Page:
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Part from KLM plane taking off hits car in Osaka

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All jets should be grounded since they clearly pose such a danger!

2 ( +9 / -7 )

This is the second incident in a month where bad maintenance has affected Japan based airlines.

Serious investigations need to be made in order to determine whether the poor maintenance is happening in Japan or elsewhere.

Panels falling off is extremely serious business. It has brought down airliners in the past.

-3 ( +3 / -6 )

This is the second incident in a month where bad maintenance has affected Japan based airlines.

Surely KLM is a Netherlands based airline? Obviously they fly to Japan but they are not Japanese based.

15 ( +15 / -0 )

This is scary since this is not the first time an incident occurs due to poor maintenance in a short time. Next time I hear an airplane flying above me in Japan I will seek for cover. Even an small screw dropped at you from such altitude might kill you.

-5 ( +2 / -7 )

This is scary since this is not the first time an incident occurs due to poor maintenance in a short time. Next time I hear an airplane flying above me in Japan I will seek for cover. Even an small screw dropped at you from such altitude might kill you.

You can't let fear run your life. People die in car crashes-yet people still drive.

10 ( +10 / -0 )

I flew KLM from Kansai to Schippol about 12 years ago. I recognised the plane as the same one that regularly flew Sydney to Schippol in the late eighties; it wasn't a new plane then.

I wonder if this is still the same one?

-2 ( +1 / -3 )

I wonder if KLM is one of those airlines that outsource their maintenance to Third World countries.

-3 ( +2 / -5 )

I wonder if this is still the same one?

The article says it's a 777, which started service in 1995. So probably not the one you flew in the eighties.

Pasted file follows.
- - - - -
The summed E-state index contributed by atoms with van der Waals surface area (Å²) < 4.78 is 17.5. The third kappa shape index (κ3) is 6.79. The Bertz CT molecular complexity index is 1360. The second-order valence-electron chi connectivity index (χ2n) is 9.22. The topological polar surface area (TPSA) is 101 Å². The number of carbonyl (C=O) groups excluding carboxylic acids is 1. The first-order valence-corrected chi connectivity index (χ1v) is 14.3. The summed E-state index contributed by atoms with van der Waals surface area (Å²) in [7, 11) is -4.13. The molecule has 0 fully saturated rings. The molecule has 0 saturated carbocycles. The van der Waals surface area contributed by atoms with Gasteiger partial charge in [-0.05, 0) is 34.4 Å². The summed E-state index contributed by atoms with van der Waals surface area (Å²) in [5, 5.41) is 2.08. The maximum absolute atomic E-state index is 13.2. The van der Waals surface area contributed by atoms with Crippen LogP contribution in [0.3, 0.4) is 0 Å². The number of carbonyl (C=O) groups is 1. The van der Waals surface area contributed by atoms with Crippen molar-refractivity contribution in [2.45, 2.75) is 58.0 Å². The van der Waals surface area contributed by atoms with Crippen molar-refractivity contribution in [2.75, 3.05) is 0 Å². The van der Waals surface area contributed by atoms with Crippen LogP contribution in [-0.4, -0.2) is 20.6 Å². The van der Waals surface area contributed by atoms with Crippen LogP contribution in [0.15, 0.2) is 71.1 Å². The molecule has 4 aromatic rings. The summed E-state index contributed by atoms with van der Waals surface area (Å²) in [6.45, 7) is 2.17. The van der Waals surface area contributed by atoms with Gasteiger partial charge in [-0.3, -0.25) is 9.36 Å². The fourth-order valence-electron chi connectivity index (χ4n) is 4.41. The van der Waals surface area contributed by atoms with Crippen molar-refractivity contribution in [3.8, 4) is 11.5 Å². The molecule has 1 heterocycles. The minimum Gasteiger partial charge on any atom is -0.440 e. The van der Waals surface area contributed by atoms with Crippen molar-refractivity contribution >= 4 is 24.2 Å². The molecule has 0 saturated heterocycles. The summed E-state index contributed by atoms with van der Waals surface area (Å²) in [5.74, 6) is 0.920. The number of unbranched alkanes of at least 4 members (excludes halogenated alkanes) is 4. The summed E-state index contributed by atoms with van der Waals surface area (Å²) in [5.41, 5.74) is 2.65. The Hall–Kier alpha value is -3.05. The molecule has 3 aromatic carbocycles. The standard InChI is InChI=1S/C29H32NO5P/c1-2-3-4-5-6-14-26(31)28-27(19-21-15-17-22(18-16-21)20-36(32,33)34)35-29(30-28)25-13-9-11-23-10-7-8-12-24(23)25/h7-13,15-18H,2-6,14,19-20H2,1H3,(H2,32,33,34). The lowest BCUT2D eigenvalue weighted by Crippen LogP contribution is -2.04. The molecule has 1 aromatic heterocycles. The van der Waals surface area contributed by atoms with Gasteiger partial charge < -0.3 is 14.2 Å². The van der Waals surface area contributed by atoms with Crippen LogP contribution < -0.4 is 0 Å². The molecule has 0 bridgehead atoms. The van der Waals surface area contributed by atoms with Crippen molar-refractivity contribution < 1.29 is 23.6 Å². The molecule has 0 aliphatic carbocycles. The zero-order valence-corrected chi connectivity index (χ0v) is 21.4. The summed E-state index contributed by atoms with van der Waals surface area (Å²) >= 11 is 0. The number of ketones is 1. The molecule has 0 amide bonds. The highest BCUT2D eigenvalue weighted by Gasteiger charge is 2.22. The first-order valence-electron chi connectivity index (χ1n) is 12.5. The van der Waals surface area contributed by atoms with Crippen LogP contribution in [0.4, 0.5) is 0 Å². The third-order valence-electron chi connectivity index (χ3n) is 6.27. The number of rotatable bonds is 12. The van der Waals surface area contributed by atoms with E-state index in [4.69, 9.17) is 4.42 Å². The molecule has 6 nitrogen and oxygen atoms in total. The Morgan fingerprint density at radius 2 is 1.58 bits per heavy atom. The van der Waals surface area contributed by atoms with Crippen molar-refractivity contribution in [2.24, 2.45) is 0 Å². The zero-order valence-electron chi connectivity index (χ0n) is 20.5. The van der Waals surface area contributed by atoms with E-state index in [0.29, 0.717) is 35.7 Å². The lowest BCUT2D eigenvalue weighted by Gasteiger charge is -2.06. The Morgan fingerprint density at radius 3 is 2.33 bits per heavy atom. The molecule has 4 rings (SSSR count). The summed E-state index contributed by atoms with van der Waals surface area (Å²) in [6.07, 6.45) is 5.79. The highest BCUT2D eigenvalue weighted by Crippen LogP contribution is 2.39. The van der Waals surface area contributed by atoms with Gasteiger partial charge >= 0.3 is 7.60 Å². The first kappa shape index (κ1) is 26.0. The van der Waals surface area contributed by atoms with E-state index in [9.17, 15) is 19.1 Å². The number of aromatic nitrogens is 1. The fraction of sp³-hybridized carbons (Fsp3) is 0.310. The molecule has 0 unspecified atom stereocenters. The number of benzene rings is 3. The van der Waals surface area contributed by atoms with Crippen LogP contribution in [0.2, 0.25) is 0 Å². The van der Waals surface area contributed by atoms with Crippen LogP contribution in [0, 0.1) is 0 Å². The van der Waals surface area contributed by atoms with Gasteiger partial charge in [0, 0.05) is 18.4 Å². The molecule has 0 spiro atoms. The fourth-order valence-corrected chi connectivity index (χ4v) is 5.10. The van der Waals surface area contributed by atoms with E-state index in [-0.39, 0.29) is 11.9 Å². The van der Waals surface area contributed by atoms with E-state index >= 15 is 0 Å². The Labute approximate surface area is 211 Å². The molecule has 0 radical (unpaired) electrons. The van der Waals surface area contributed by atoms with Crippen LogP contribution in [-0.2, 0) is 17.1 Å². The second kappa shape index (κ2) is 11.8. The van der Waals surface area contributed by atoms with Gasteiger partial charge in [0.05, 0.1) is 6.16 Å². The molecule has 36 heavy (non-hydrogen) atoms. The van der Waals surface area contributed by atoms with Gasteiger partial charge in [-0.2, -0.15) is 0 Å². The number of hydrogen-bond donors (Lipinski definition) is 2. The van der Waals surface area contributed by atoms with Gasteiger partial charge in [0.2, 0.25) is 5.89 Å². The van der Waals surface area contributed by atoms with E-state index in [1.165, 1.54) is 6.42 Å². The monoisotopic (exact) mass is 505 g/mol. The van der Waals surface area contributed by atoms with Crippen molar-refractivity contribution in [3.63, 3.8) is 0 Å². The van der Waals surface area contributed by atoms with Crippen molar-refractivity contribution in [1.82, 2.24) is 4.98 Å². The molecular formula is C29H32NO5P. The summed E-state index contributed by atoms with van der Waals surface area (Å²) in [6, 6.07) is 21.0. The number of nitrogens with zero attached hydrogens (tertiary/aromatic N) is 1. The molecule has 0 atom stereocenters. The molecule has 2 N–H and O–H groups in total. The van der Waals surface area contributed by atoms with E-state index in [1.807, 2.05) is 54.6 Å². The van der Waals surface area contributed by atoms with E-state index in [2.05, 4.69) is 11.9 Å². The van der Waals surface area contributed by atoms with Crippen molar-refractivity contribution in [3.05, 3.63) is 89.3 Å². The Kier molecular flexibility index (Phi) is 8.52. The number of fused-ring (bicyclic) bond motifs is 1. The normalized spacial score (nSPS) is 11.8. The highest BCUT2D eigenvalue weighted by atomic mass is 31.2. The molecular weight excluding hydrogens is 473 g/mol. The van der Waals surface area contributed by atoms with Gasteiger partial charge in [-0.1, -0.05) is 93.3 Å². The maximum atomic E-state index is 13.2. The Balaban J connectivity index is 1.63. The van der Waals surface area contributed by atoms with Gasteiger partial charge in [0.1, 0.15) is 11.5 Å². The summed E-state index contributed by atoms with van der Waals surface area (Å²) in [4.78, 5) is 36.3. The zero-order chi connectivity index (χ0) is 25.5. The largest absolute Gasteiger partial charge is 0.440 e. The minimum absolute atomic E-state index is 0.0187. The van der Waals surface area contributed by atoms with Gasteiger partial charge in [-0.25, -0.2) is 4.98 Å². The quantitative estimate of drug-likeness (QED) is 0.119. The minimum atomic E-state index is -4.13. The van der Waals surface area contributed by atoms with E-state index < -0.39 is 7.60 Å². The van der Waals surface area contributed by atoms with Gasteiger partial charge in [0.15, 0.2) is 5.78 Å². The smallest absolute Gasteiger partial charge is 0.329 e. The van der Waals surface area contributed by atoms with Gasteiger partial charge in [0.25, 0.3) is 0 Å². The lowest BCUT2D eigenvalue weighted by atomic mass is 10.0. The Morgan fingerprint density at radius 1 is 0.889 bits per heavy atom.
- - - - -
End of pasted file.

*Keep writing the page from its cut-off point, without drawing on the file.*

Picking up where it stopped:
Even an small screw dropped at you from such altitude might kill you.

But would it? One of the links below says the terminal velocity of a golf ball is about 32 m/s and that of a hailstone about 14 m/s. I'm guessing a small screw would be somewhere in between. So perhaps not so different from a screw falling from a 10-storey building.

http://hyperphysics.phy-astr.gsu.edu/hbase/airfri2.html

https://www.angio.net/personal/climb/speed.html

(Sorry. You can probably tell I'm a little bored right now.)

4 ( +4 / -0 )

what surprised me somewhat, was that they flew on regardless….

-2 ( +0 / -2 )

ah! they didn't realize the piece was missing till they arrived at destination… lucky it wasn't essential….

1 ( +2 / -1 )

Nice figuring skills Albaleo :)

2 ( +2 / -0 )

I wonder if KLM is one of those airlines that outsource their maintenance to Third World countries

No, KLM has a huge maintenance division in Amsterdam and performs maintenance for certain plane models owned by other airlines as well

The KLM 777's are 9 years old on average

2 ( +2 / -0 )

Surely KLM is a Netherlands based airline? Obviously they fly to Japan but they are not Japanese based.

it does not matter, if an airplane needs immediate maintenance it will get it wherever it's currently located. another airline or a separate contractor may be responsible for the work.

considering ANA had an incident of the exact same nature TWICE last month (panel fell off) it is worth investigating whether or not the maintenance in japan is responsible for the faulty installation, or if it was the fault of maintenance at some other destination.

in addition the airlines should be checking whether or not their pilots are doing their preflight checks seriously or not. it's impossible to see if a screw is missing from the ground, but if panel edges are sticking up this should be caught in a preflight walkaround (as is mandatory for EVERY flight).

0 ( +0 / -0 )

“ flew KLM from Kansai to Schippol about 12 years ago. I recognised the plane as the same one that regularly flew Sydney to Schippol in the late eighties; it wasn't a new plane then.

I wonder if this is still the same one?”

KLM has more than 1 plane. 119 to be exact. Of those, 28 are 777’s. As KLM has the industry reputation as one of the safest and best maintained fleets (they do maintenance for themselves and several other airlines at their huge facility at Schiphol) I think it would be more worthwhile to look at Boeing and try to figure out why several similar incidents have occurred.

0 ( +0 / -0 )

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